The next talk was given by Stefan Bruckner on “Visualization of Real-Time Imaging Data”. His talk was mainly structured around the acquisition of live in vivo image data of the human body. For this, he discussed mainly ultrasound data. He introduced common ultrasound modes, e.g., 2D, 3D, 4D ultrasound, Doppler ultrasound, contrast ultrasound, and elastography. One of the main challenges in this field is that real-time imaging means that no part of the visualization pipeline can be preprocessed, which causes problems such as a limited computational budget. Therefore, he talked about recent advances in filtering, classification, and rendering. The filtering part was about how to remove speckle and random noise, while preserving features. The idea is to filter along directions with lowest variances. They developed filtering approaches which have identical results compared to other approaches, but results in higher frame-rates. The classification part was about the process of mapping interesting parts to certain properties, e.g., colors. He also introduced examples where different properties of the data can be combined in order to gain reasonable visualization results. Here, some predicates, based on the data, can be combined in a Boolean-wise fashion to interactively achieve the desired result. Afterwards, he spoke about rendering. Here, some concepts of light propagation were explained: how the human skin is layered and how this affects light transport. This can be used to gain a more realistic volume rendering. Finally, he explained an approach to produce a nice-looking result and how this can then even be used to generate realistic soft shadows, which enhances the perception of depth and spatial impression. Overall, these approaches have some impressive potential benefits in diagnosis. For instance, the medical expert can analyse or better perceive pathologies in the data.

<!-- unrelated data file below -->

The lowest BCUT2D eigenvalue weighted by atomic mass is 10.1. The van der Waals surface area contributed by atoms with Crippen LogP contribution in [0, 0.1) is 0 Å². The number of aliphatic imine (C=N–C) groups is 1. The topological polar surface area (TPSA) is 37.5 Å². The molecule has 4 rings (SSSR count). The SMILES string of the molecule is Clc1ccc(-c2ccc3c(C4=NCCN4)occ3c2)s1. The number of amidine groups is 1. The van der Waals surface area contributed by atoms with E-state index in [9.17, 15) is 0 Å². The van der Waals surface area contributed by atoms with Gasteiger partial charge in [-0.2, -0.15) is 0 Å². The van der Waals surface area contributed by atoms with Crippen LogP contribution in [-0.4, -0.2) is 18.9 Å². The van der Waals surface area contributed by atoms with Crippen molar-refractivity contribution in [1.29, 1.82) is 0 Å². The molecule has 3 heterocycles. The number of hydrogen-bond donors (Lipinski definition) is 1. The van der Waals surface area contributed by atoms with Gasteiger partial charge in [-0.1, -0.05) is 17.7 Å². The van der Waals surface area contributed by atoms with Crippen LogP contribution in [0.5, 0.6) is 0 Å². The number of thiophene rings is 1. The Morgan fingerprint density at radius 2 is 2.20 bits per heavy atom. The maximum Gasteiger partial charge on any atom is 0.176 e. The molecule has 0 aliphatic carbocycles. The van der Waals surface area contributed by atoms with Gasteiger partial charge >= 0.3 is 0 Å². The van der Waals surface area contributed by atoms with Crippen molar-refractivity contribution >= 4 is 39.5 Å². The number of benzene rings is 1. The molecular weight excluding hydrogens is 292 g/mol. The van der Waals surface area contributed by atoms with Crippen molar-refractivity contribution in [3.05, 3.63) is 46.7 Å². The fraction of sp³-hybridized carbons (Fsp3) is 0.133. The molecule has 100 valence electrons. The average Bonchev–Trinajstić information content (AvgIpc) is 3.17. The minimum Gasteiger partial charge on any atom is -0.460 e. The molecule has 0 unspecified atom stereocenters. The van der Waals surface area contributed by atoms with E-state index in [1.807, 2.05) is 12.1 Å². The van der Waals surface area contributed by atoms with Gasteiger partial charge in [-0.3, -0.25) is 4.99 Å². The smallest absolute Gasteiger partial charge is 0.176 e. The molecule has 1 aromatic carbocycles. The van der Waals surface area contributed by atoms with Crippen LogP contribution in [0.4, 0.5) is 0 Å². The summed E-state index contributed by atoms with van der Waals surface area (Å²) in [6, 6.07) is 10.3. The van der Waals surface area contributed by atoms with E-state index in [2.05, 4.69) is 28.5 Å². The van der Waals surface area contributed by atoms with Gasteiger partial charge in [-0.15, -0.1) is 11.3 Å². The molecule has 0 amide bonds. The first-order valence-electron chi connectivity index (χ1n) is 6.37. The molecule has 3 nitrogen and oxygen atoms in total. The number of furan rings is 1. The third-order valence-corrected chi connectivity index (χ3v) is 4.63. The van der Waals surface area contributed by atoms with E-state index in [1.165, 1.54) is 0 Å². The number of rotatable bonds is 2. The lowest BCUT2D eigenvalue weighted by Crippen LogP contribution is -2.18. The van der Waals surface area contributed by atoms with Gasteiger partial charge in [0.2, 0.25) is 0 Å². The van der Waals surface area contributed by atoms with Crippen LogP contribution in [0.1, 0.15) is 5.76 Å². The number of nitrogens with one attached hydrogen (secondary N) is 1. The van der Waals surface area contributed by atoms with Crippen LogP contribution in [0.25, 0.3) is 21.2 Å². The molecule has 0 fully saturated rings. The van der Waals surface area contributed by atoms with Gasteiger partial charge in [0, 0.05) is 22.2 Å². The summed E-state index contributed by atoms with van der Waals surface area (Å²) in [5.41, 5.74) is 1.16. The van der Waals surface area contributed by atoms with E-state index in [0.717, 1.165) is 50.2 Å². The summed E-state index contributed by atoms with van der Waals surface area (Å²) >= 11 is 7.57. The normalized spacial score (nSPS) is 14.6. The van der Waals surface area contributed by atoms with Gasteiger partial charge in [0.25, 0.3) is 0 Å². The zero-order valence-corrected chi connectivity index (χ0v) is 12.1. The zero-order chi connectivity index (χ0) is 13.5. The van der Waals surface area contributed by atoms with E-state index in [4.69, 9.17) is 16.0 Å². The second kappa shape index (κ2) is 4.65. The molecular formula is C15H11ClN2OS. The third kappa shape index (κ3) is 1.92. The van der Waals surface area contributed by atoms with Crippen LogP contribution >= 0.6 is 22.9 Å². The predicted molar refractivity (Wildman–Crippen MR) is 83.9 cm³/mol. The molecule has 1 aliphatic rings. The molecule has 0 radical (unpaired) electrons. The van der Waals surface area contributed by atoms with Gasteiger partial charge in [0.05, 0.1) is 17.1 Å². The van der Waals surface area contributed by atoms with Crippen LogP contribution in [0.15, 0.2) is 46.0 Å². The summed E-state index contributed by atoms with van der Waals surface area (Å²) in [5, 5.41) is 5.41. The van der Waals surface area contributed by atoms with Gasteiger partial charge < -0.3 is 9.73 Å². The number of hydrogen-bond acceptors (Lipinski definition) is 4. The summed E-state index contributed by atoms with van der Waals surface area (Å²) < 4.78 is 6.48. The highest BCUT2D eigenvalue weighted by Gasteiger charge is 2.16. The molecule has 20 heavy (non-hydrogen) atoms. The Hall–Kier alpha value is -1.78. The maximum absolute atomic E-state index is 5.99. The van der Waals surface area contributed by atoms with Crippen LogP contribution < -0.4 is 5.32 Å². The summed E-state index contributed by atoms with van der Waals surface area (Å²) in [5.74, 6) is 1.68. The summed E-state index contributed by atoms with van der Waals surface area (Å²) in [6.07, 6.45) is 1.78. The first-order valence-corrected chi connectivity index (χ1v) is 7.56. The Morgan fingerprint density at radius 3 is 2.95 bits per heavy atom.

The next talk was given by Helwig Hauser, entitled “From Anatomy to Physiology in Medical Visualization”. He gave a nice and comprehensive overview of different image modalities, how to acquire various kinds of data and what functional imaging modalities are available, e.g., for the brain data fMRI, SPECT, etc. are needed. Afterwards, he presented several examples, for instance the hemodynamics in cerebral aneurysms. He mentioned the acquisition pipeline from anatomical imaging to geometrical vessel reconstruction and how to simulate the blood flow. Secondly, he gave several examples of vessel visualization with interior blood flow. Furthermore, he talked about quantitative perfusion analysis and mentioned some work on that topic. A final example was on functional brain studies. At the end, he summarized the challenges when it comes to analysis and visualization of these different types of data.